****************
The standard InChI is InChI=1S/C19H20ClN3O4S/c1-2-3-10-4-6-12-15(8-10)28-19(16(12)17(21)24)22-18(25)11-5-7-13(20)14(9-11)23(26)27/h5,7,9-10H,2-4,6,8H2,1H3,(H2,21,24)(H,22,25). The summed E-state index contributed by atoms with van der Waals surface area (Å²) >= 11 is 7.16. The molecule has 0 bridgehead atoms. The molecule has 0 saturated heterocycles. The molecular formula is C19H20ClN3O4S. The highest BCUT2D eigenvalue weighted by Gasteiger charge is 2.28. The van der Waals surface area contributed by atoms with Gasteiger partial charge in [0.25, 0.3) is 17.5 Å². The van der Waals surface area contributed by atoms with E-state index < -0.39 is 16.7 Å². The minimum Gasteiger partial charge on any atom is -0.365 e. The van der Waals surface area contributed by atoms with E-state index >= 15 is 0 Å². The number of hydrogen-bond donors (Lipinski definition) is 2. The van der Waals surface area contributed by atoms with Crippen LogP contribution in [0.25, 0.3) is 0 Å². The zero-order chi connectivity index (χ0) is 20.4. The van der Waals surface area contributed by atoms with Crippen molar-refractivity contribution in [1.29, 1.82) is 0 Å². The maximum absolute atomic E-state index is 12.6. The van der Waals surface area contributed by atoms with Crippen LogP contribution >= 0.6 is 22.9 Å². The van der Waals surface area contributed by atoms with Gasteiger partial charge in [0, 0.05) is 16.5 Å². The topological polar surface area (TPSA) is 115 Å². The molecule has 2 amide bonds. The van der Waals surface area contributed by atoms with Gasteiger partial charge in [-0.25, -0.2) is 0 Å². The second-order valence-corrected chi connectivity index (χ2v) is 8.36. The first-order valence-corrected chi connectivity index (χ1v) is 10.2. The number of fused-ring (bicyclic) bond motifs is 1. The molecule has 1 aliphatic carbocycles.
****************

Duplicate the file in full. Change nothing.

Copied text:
The standard InChI is InChI=1S/C19H20ClN3O4S/c1-2-3-10-4-6-12-15(8-10)28-19(16(12)17(21)24)22-18(25)11-5-7-13(20)14(9-11)23(26)27/h5,7,9-10H,2-4,6,8H2,1H3,(H2,21,24)(H,22,25). The summed E-state index contributed by atoms with van der Waals surface area (Å²) >= 11 is 7.16. The molecule has 0 bridgehead atoms. The molecule has 0 saturated heterocycles. The molecular formula is C19H20ClN3O4S. The highest BCUT2D eigenvalue weighted by Gasteiger charge is 2.28. The van der Waals surface area contributed by atoms with Gasteiger partial charge in [0.25, 0.3) is 17.5 Å². The van der Waals surface area contributed by atoms with E-state index < -0.39 is 16.7 Å². The minimum Gasteiger partial charge on any atom is -0.365 e. The van der Waals surface area contributed by atoms with E-state index >= 15 is 0 Å². The number of hydrogen-bond donors (Lipinski definition) is 2. The van der Waals surface area contributed by atoms with Crippen LogP contribution in [0.25, 0.3) is 0 Å². The zero-order chi connectivity index (χ0) is 20.4. The van der Waals surface area contributed by atoms with Crippen molar-refractivity contribution in [1.29, 1.82) is 0 Å². The maximum absolute atomic E-state index is 12.6. The van der Waals surface area contributed by atoms with Crippen LogP contribution >= 0.6 is 22.9 Å². The van der Waals surface area contributed by atoms with Gasteiger partial charge in [0, 0.05) is 16.5 Å². The topological polar surface area (TPSA) is 115 Å². The molecule has 2 amide bonds. The van der Waals surface area contributed by atoms with Gasteiger partial charge in [-0.25, -0.2) is 0 Å². The second-order valence-corrected chi connectivity index (χ2v) is 8.36. The first-order valence-corrected chi connectivity index (χ1v) is 10.2. The number of fused-ring (bicyclic) bond motifs is 1. The molecule has 1 aliphatic carbocycles.